Everything is loss without Christ, as John Piper made clear in his 2014 sermon titled “Preparing to Know Christ Deeply Through Suffering.” There he addressed Philippians 3:8, where Paul says we should count all things loss. So how do we do this? How do we count all things loss?
Jesus said in Luke 14:33, “No one of you can be my disciple who does not renounce all that he has” (paraphrase). Period. No one. I will say it again. This is Luke 14:33: “Any one of you who does not renounce all that he has cannot be my disciple.”
Now you have clothes on. You probably have a car out in the snowy parking lot. You might have an apartment or house and other possessions. You probably have an iPhone or computer. So you own things. And this text says you can’t be a follower of Jesus if you don’t renounce those. You can check out different translations on that word. Wouldn’t that be the same as Paul saying to count them as loss (Philippians 3:8)?
So, this coat is mine, right? I think my wife bought it for me. This is mine. This is my preaching coat. And I should count this as loss because of the surpassing value of knowing Jesus. What would that mean? What would that mean practically to regard everything in your life as loss compared to Jesus, for the surpassing worth of knowing Jesus?
Let me give you four things that I think it means, because that is what you should be asking right now. You say, “Okay, I hear the words. I am supposed to renounce everything I have, and I am supposed to regard everything as loss. I am supposed to have this reversal of values. Just practically, I am going to get in my car. I am going to eat the food in my fridge. I am going to put on my shoes and slippers. Practically, what does that mean?” These are just bullet points that you can think about. They are worth a chapter in a book.
1. Choose Christ over everything else.
Counting all things loss means that whatever and whenever I am called upon to choose between anything and Christ, I choose Christ. And it doesn’t happen for everything in your life. You don’t have to choose between Christ and everything. But if you do, you have in your mind, “If I must choose between car and Christ, computer and Christ, wife and Christ, life and Christ, the steadfast love of the Lord is better than life. I choose Christ.”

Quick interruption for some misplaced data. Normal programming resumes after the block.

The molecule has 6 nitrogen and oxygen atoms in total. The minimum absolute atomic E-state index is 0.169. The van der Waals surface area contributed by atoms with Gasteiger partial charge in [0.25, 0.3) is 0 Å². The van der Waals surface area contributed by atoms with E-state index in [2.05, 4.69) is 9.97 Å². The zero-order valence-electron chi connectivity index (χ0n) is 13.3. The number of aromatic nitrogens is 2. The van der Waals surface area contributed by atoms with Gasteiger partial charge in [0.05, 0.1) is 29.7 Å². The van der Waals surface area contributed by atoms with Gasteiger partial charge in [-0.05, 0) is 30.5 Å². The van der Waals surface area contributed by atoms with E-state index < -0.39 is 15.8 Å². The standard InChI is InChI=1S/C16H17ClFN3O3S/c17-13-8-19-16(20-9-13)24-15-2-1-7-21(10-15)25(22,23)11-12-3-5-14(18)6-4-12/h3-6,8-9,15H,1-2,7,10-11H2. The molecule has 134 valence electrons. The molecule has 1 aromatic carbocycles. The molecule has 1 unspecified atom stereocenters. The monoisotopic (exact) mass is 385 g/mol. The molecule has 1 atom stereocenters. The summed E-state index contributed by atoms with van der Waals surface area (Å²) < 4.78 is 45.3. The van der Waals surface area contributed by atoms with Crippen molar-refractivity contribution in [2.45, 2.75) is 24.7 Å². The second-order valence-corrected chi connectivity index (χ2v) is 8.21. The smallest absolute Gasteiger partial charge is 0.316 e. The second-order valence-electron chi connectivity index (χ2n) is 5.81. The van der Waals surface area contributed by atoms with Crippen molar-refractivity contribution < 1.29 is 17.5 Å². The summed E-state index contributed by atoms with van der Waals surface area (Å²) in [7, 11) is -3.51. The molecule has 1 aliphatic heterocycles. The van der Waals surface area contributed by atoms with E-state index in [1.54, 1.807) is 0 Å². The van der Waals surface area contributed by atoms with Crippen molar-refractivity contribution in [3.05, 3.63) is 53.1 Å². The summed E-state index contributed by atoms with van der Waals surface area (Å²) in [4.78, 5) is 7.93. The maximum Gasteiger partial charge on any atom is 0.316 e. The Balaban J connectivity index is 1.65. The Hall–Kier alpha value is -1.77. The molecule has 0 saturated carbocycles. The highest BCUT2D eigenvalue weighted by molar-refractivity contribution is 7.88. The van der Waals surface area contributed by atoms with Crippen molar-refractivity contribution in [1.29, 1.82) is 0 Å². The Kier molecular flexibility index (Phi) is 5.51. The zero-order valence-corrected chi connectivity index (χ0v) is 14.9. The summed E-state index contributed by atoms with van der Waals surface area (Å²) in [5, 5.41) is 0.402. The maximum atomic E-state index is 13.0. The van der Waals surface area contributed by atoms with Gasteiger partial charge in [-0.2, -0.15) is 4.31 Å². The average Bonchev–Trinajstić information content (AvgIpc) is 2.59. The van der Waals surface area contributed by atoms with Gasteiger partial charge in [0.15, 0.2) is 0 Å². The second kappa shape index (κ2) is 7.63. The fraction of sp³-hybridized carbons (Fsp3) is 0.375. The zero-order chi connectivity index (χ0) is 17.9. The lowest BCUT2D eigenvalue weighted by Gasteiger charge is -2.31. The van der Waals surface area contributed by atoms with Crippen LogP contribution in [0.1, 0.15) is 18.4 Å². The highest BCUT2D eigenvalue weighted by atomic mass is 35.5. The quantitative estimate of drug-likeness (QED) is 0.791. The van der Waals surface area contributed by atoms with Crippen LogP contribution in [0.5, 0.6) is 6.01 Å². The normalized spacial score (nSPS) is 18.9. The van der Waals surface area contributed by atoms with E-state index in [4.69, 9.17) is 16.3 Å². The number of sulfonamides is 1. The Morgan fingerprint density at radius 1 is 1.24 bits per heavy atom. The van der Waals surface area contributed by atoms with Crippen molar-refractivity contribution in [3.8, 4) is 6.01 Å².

That is the first thing it means. That is a resolution in your mind. You have written “loss” over everything in the sense that, if you must choose, you choose Christ.
2. Use everything to enhance your enjoyment of Jesus.
Counting all things loss means I will deal with all the things in the world in a way that draws me nearer to Christ through them, or I won’t deal. How are you doing with videos? Spending? “I regard everything as loss in comparison with Christ.” I wear my coat, drive my car, watch a video, deal with all this in a way that draws me more to Christ, not less to Christ. If the video undermines the pure, sweet fellowship with Jesus, rather than enhancing it, stop watching them.
I am appalled at what Christians do for entertainment by taking it for granted that if it is in the theater, it should be watched. I am appalled, not because I am a prude (I have my favorite movies) but because I am ruined by certain scenes. I won’t watch certain good movies because of that scene. I will not. Because Christ is dishonored in my soul, and my mind is contaminated for months — and he is more precious than the pleasure of the other 124 minutes.
Come on. Let’s be Christian through and through. Let’s get ready to suffer. If we can’t deny ourselves a little bit of entertainment that the world assumes we must have in order for us to know, and admire, and sweetly and more deeply enjoy constant fellowship with our Jesus, how are we going to face the stampede of horses when they come? Use everything to enhance your enjoyment of Jesus. And if it doesn’t enhance it, don’t do it.
3. Show off your true treasure.
Counting all things loss means that I always deal with things in the world in a way that shows the world they are not my treasure. How do you do that? Well, figure that out. The world is watching you at work for what your treasure is.
Read 1 Corinthians 7 where Paul talks about doing business in the world and being married and other things, as though we were not. That is pretty provocative. Be married as though you were not. Do business as though you were not doing it. Buy things as if you had no possessions (1 Corinthians 7:29–31). This is crazy, wonderful Christianity.
Use the car, use a coat, use a computer in such a way that people around you assume that is not your treasure: “He uses it and he has treasures, but that is not his treasure.”
4. Be willing to lose it all.
Counting all things loss means that I will lose any or all things that the world can offer without losing my joy. If by force or by circumstance or by choice any precious thing is ripped out of my hand — person or product — anything ripped out of my hand, it will not destroy my joy, because Christ is my all.
Those are the four things I think it means to renounce all that you have, to count everything as loss, to experience this reversal that prepares you to suffer well. Philippians 3:8: “I count everything as loss because of the surpassing worth of knowing Christ Jesus my Lord.”